Here’s an update on the post I wrote a year ago on our Continuous Integration project here at Pentia.
To put it short: it’s turned out to be one of the most successful internal projects in our company. In the last year we’ve added 20+ new projects into the system, and we are in the process of moving our old projects from SourceSafe to SVN, and creating build files for them.
Our setup is not a conventional build setup with specifically designed build scripts for a major project, it’s more of a build framework for the many Sitecore project passing through Pentia. We’ve designed our setup around our naming and location best practises, so in order to add a project to the build system, we only need to create a single file with about 10 lines of XML specifically for the project.
Our entire setup consist of:
1: nAnt build framework
This is a set of approx. 30 nAnt scripts which is shared across all our projects. The scripts handles everything from SVN, MSBuild, FxCop, deployment, zipped releases, automatic versioning and much more. The files are versioned so that changes and new features will not influence the older projects and break the builds. In the last year we have released 5 versions of the nAnt scripts.
2: Subversion version control
In my approx. 15 years of programming I’ve only worked with Visual SourceSafe as version control (and as those of you who knows the product knows, is hasn’t changed for 15 years either :-), so the switch to SVN has been a daunting task for me. After a year, my only recommendation for those of you who consider it is to go for it! Subversion is easy to install and maintain (I recommend VisualSVN Server), easy to use (TortoiseSVN) and the integration into Visual Studio (VisualSVN) is perfect. Naturally the integration with nAnt is nice too as. E.g. it made it possible for us to automatically version our projects when releasing, by extracting the latest revision from SVN.
The hardest part to integrate into the company has been the CruiseControl.NET server. It’s not difficult to explain its purpose to the developers (to continuously check the projects on commits in SVN and build nightly releases), but the benefits of the other parts of the setup, for the individual developer has just been so much more evident. But still, its running, checking our builds and keeping our internal testing environment updated, by releasing each night.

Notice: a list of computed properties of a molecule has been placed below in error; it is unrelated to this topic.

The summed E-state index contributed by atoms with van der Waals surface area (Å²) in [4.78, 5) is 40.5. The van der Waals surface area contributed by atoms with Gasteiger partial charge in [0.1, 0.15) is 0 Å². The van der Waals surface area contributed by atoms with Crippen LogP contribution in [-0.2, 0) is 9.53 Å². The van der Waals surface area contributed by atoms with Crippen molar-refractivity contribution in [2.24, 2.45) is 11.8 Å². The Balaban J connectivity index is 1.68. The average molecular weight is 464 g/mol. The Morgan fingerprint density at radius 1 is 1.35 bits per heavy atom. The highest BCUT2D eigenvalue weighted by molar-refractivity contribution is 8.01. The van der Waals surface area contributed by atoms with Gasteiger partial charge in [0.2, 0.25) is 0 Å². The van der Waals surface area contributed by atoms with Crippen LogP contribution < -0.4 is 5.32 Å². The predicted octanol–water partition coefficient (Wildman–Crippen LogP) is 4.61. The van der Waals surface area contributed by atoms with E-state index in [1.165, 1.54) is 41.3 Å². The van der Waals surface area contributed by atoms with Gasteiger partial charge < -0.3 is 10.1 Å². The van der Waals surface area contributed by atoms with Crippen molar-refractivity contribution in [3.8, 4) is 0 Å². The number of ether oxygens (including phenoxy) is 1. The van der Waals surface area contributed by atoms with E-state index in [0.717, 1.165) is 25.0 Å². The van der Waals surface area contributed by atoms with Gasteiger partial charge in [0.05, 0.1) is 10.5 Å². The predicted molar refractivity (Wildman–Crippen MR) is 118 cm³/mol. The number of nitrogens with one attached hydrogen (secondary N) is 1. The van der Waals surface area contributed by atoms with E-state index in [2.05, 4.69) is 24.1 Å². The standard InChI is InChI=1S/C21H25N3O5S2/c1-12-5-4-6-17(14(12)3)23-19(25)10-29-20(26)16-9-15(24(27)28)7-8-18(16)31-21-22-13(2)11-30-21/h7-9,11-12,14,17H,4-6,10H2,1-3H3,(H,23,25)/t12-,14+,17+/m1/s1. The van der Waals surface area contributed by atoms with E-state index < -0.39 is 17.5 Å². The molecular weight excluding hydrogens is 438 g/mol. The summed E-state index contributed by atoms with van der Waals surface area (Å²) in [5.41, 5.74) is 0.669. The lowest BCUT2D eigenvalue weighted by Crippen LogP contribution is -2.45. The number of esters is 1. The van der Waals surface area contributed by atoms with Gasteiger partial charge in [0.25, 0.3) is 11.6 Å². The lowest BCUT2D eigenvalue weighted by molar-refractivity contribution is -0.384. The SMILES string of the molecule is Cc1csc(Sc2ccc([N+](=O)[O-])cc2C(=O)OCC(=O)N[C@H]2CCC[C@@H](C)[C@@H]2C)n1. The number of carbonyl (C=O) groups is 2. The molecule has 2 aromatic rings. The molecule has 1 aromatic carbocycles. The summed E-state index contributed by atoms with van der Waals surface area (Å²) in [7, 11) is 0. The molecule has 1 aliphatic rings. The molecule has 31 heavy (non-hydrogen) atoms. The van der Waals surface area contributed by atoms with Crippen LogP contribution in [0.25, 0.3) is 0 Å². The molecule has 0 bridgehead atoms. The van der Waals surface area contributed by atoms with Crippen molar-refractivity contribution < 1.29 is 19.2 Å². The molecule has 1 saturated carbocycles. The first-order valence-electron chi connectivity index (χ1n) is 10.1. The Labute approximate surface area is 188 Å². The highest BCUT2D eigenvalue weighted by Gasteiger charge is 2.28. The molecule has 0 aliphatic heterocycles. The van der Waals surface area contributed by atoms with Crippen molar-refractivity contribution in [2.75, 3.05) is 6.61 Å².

4: Module library
The module library is a really neat feature of our build system. In short, it allows us to only maintain our own codebase in a project in version control and still allows developers to get quickly up and running, not making it necessary to install Sitecore version and thirdparty tools on their local machines. In the last year we’ve added 12 versions of Sitecore, 16 Sitecore modules (with 3+ versions each), 10+ third party modules like PDF, FTP and unit testing, and much more. The library allows us not only to add our old projects to the build system, but the cool thing is that when e.g. a new update to Sitecore is released, all our projects can be upgraded by changing a single line in the project build files.
5: Configuration merging
Both Sitecore and Microsoft has acknowledged the problem of mainting large configuration files. And the both have features which allows config changes to be merged from external files. The only thing they do not make easy, is to have different configurations for the different environments. For this we’ve developed a nAnt extension which allows the developers to create configuration merge files (configmerge files) which can be varied according to the environment we are building to. This has made a huge difference as opposed to juggling different configuration files for production/test/training/development environments for frontend and backend servers (6-7 web.configs!).
6: GUI tools.
We have lazy developers in Pentia 🙂 Joke aside, we quickly acknowledged that in order to successfully get the system to the developers, we had to provide them with better tools than the nAnt command-line and CruiseControl xml files. So we created a nice GUI for our nAnt scripts and for editing our CruiseControl server.
As you can hear, I am still pretty excited by the accomplishments we’ve made in the last year – and we have a lot of cool features waiting. Our next release will incorporate generation of SQL scripts for mounting Sitecore databases and setting up database access and automatic IIS setup. We also want to automate our releases even more, by generating batch files for folder security and automated FTP upload to the production servers.
I’ll still be happy to hear from anyone with experience or ideas – or you can give me or Pentia a shout if you want to hear more about our setup.